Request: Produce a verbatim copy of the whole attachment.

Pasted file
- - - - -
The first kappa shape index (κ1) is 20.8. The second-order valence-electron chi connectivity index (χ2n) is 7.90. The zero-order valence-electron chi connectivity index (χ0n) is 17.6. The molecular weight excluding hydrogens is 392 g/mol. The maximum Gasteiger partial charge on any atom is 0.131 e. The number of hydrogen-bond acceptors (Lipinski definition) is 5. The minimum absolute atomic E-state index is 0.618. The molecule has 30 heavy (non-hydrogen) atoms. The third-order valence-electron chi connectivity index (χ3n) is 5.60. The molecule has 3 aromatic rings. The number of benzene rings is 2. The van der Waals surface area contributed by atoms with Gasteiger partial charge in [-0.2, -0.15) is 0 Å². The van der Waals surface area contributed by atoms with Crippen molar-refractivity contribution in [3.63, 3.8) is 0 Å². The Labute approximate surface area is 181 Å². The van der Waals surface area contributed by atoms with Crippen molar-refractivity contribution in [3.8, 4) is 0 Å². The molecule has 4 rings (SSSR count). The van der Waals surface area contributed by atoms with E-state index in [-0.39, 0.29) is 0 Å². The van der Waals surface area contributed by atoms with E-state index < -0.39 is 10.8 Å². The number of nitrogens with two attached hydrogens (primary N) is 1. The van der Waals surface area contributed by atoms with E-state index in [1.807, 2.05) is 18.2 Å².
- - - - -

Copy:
The first kappa shape index (κ1) is 20.8. The second-order valence-electron chi connectivity index (χ2n) is 7.90. The zero-order valence-electron chi connectivity index (χ0n) is 17.6. The molecular weight excluding hydrogens is 392 g/mol. The maximum Gasteiger partial charge on any atom is 0.131 e. The number of hydrogen-bond acceptors (Lipinski definition) is 5. The minimum absolute atomic E-state index is 0.618. The molecule has 30 heavy (non-hydrogen) atoms. The third-order valence-electron chi connectivity index (χ3n) is 5.60. The molecule has 3 aromatic rings. The number of benzene rings is 2. The van der Waals surface area contributed by atoms with Gasteiger partial charge in [-0.2, -0.15) is 0 Å². The van der Waals surface area contributed by atoms with Crippen molar-refractivity contribution in [3.63, 3.8) is 0 Å². The Labute approximate surface area is 181 Å². The van der Waals surface area contributed by atoms with Crippen molar-refractivity contribution in [3.8, 4) is 0 Å². The molecule has 4 rings (SSSR count). The van der Waals surface area contributed by atoms with E-state index in [-0.39, 0.29) is 0 Å². The van der Waals surface area contributed by atoms with E-state index < -0.39 is 10.8 Å². The number of nitrogens with two attached hydrogens (primary N) is 1. The van der Waals surface area contributed by atoms with E-state index in [1.807, 2.05) is 18.2 Å².